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China and Japan Bet Big on Israeli High-tech Sector

China and Japan Bet Big on Israeli High-tech Sector

When market appeal becomes strong enough to buck long-standing diplomatic tradition

With the high-tech sector making up about half of its total industrial exports, Israel is forging strong trade ties with the emerging economies of Asia. Leading nations of Far-East Asia — namely Japan, China and Singapore — have launched series of efforts to court Israeli technology sector.

In the age of global competition where technological edge makes all the difference, no significant players in Asia wants to miss out on the disruptive and game-changing innovation going on in Israel. The recent big ticket acquisition of Israeli start ups by Asian multi-nationals is just part of this growing cooperation. Asian players want to build long-term partnerships with Israeli businesses, entrepreneurs, start ups and universities to jointly develop the next generation of high-tech products and solutions.

Countries like India, China and Japan; which in past have been hesitant of openly engaging with Israel — to avoid offend oil-supplying Arab countries — are changing their long-held adverse stance and strengthening commercial and diplomatic ties with the Jewish State. Leading technology news website TechCrunch reports:

China and Japan are forging deeper ties with Israel’s burgeoning tech industry. While China has been active in the Israeli market for some time, Japan, too, has launched a series of efforts to court the Israeli tech scene.

The signs of warming ties between Israel and Japan can perhaps be traced to 2014 when Rakuten, the largest e-commerce platform in Japan acquired Israel-based messaging app provider Viber Media for $900 million.

On January 26, Sony announced its intention to acquire Israel-based Altair Semiconductor for $212 million and during the same week, Honda — eyeing Israel’s vehicle intelligence technologies, apps and software — flew in a group of executives and engineers from Japan and North America to attend the equity crowdfunding platform OurCrowd’s annual summit in Jerusalem. (…)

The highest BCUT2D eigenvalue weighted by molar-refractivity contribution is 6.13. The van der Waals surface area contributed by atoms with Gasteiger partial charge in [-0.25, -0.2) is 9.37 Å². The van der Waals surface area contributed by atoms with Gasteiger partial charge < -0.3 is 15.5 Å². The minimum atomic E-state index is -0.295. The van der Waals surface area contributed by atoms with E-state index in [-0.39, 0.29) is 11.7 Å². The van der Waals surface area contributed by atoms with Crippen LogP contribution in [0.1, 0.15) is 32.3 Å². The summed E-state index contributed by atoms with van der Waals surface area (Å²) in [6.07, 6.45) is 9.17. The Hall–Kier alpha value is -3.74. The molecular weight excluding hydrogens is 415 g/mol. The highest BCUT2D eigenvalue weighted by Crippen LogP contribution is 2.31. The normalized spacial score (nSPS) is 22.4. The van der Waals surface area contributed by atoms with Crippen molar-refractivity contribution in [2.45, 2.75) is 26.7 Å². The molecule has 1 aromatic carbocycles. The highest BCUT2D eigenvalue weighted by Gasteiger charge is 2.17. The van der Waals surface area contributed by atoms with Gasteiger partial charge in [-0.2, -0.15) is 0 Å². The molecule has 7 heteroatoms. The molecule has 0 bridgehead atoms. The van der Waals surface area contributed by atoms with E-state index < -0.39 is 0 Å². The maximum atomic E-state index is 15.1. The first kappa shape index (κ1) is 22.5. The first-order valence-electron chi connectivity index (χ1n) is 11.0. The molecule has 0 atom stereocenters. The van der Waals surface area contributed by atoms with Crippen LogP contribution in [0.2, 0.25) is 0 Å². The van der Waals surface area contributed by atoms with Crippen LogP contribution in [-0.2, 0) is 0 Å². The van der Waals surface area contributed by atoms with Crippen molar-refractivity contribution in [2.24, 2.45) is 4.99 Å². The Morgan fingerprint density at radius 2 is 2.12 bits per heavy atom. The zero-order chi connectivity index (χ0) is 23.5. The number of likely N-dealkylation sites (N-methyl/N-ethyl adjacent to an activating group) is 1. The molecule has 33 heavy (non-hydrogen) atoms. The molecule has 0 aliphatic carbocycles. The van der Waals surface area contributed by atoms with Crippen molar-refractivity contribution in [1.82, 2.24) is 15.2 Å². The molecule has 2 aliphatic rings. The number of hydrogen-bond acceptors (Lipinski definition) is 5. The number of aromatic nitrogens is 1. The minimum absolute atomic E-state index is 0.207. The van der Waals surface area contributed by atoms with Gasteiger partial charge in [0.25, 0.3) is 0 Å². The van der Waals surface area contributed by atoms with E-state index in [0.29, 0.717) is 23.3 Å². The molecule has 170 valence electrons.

Japan’s presence was also notable at Cybertech 2016 in Tel Aviv where the country was looking to forge closer ties with Israeli cybersecurity companies and technology ahead of the 2020 Tokyo Olympics.

In early 1990s, the collapse of the Soviet Union led to the dismantling of the biggest pressure group shaping government policy and intellectual attitudes across Asia and Africa hostile towards Israel. Today, Israel’s advancements in technology are swaying previously adversarial countries to a greater partnership. Israel’s technological edge in field of agriculture, water treatment, renewable energies, IT, telecommunications and healthcare is of great interest to the developing nations of Asia and Africa.

Israel’s annual trade with China has crossed over $10 billion, and trade with India is pegged at just below $5 billion each year. These numbers are significant, considering Israel’s bilateral trade with China and India during early 1990s was just around $50 million and $200 million respectively. With focusing on technology-driven sectors and by negotiating bilateral trade agreements, Israel hopes to double its annual trade with both Asian giants, home to more than one-third of the world population.

While thugs of the anti-Israel boycott campaign might be busy strong-arming some lone investment banker in Scandinavia to divest his grandmother’s pension fund, Israel is forging trade and technology ties with the emerging economies of Asia.

The wildest ‘victories’ these BDS-bullies can ever dream up of, would still be just rounding errors in Israel’s weekly Asian balance sheet.

Video: Israel trains future business and technology leaders of Asia (Israel-Asia Center)

[Cover image courtesy Office of the Prime Minister of Israel, YouTube screenshot]
[Writer is an Indian Journalist based in Europe]


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I wonder how long it will take for the Western world to publicly recognise the innovation that will improve their lives instead of bashing Israel at every step.
The following example seems only to make it to the internet for those browsing.

” Today, hundreds of women in Kenya will have their first screening for cervical cancer using Tel Aviv-based MobileODT’s Enhanced Visual Assessment (EVA) System, which needs no infrastructure but a mobile phone and Internet connection. ”

There is also an interesting video of how the device is used.